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  • Analysis and visualization of emerging zoonoses through temporal networks

    C. M. Rivers, PhD MPH

    Network Dynamics and Simulation Science Laboratory, Virginia Bioinformatics Institute, Virginia Tech

    I present case tree plots and checkerboard plots for visualizing contagions. The visualizations are best suited for diseases like SARS, MERS-CoV and H7N9 for which there are a limited (less than 200) number of cases, with data available on human to human transmission. They a) allow for easy estimation of epidemiological parameters like basic reproduction number b) indicate the frequency of introductory events, e.g. spillovers in the case of zoonoses c) represent patterns of case attributes like patient sex both by generation and over time.

    Introduction

    Zoonoses represent an estimated 58% of all human infectious disease pathogens, and 73% of emerging infectious pathogens (Woolhouse 2005). Careful tracking of zoonotic disease is a major focus of global public health protection strategy. Recent examples of zoonotic outbreaks include Severe Acute Respiratory Syndrome (SARS), H1N1, and Middle East Respiratory Syndrome (MERS-CoV), which have caused thousands of deaths combined (Christian 2004, Domínguez-Cherit 2009, World Health Organization 2014). Early identification of new outbreaks is critical to successful containment of these diseases.

    The current toolkit for visualizing data from these emerging diseases is limited. One popular option is the the epidemic curve, which is a histogram of new cases over time. Epidemic curves are limited in that they do not indicate how cases are related to one another, nor can they represent the presence of an animal source. Network diagrams are a useful though less popular option. These diagrams can depict individual human clusters, but often do not have a time component, and cannot represent constellations of unconnected clusters. Furthermore, network diagrams typically require complete information about the structure of the transmission tree. Here we introduce case tree plots and checkerboard plots to address those weaknesses and more clearly represent zoonotic outbreaks.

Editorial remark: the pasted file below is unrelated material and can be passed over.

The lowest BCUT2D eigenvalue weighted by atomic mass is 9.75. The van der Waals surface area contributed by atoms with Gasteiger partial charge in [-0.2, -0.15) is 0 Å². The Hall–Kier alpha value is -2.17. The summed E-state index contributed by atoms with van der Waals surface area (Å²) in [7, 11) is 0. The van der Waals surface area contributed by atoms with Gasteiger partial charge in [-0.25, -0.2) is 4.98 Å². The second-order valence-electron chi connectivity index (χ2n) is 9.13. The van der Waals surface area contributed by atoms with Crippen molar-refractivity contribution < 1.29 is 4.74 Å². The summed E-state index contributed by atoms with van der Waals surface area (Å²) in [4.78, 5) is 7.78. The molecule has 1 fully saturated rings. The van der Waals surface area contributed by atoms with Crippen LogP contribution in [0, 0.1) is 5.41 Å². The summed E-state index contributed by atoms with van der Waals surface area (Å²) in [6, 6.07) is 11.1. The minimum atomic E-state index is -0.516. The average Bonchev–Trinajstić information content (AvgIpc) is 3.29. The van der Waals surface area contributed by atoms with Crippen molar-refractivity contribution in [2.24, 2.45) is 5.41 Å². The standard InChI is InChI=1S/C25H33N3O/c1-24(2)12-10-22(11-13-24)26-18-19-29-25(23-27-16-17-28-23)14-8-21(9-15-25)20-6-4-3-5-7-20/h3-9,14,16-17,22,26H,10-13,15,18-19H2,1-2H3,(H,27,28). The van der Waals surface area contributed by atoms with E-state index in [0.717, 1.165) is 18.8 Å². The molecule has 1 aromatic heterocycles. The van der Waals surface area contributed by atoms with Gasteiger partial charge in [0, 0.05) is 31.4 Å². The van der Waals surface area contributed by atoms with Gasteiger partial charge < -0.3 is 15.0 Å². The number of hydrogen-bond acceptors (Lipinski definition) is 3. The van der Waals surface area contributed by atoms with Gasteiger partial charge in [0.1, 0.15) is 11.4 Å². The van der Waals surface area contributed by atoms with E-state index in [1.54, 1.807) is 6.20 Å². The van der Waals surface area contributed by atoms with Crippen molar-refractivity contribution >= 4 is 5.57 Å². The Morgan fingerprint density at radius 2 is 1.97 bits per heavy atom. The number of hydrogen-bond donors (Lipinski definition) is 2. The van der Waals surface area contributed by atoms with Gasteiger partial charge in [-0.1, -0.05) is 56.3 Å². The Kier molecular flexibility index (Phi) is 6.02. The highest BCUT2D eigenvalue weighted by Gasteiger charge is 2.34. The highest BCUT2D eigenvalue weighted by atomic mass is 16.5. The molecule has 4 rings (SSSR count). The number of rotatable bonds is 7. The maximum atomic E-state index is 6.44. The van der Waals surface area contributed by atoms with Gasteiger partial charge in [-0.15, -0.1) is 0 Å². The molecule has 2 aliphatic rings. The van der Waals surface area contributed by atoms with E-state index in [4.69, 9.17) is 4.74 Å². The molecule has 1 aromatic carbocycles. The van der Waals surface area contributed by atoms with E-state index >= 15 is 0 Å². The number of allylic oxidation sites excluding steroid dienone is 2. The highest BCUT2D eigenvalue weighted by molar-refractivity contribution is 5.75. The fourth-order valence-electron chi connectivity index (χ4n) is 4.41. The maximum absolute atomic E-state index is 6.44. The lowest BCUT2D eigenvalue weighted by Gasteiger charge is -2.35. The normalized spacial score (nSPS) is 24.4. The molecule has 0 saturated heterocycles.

Description

    I present two new visualizations, case tree plots and checkerboard plots, for visualizing emerging zoonoses. Code for the plots are available in the open source python package epipy, which is available on github at www.github.com/cmrivers/epipy. The documentation is avaliable at www.cmrivers.github.io/epipy. Epipy relies heavily on the networkx (Hagberg 2008) and pandas (McKinney 2010) packages. In addition to the visualizations introduced here, epipy includes a number of functions for common epidemiology calculations, like odds ratio and relative risk. A function that generates realistic example data is also provided. All plots, data and tables in this manuscript were generated using epipy.

    Case tree plots

    Case tree plots depict the emergence and growth of clusters of disease over time. Each case is represented by a colored node. Nodes that share an epidemiological link are connected by an edge. The color of the node varies based on the node attribute chosen by the plot creator; in many cases, color simply signifies membership to a human to human cluster. However, it could also represent health status (e.g. alive, dead), the sex of the patient, or any other categorical attribute.

    Node placement along the x-axis corresponds with the date of illness onset for the case. When the onset date is not known, diagnosis date may be used instead. The y-axis value represents the case generation. Nodes at generation zero are human cases acquired from an animal source. If that infected human passes the disease to two other humans, those two subsequent cases are plotted at generation one. Cases that do not belong to a cluster are not represented on the plot.

    To produce a case tree plot, users provide a line list with, at minimum: unique case identifiers, the date of illness onset (or the date the illness was reported, if onset date is not available), and cluster membership, as seen in table \ref{tab:linelist}. Any additional relevant variables like patient age and sex may also be included.

    An example line list for case tree plot construction
    Case ID Onset date Cluster ID
    1 2013-01-20 FamilyA
    2 2013-01-29 FamilyA
    3 2013-02-10 HighSchool
    4 2013-02-12
    5 2013-02-08 Family A
    6 2013-02-14 HighSchool
    7 2013-02-22 High School

    \label{tab:linelist}

    Users must also provide the mean and standard deviation of the generation time between cases. Because generation time is not always known in the early days of the outbreak, the incubation period may be a reasonable proxy. The line listing need not specify the chain of transmission; the plot generator will estimate the chain of transmission based on the onset dates. Cases labeled as belonging to the same cluster that have an onset date within one standard deviation of the mean generation time are assumed to be linked.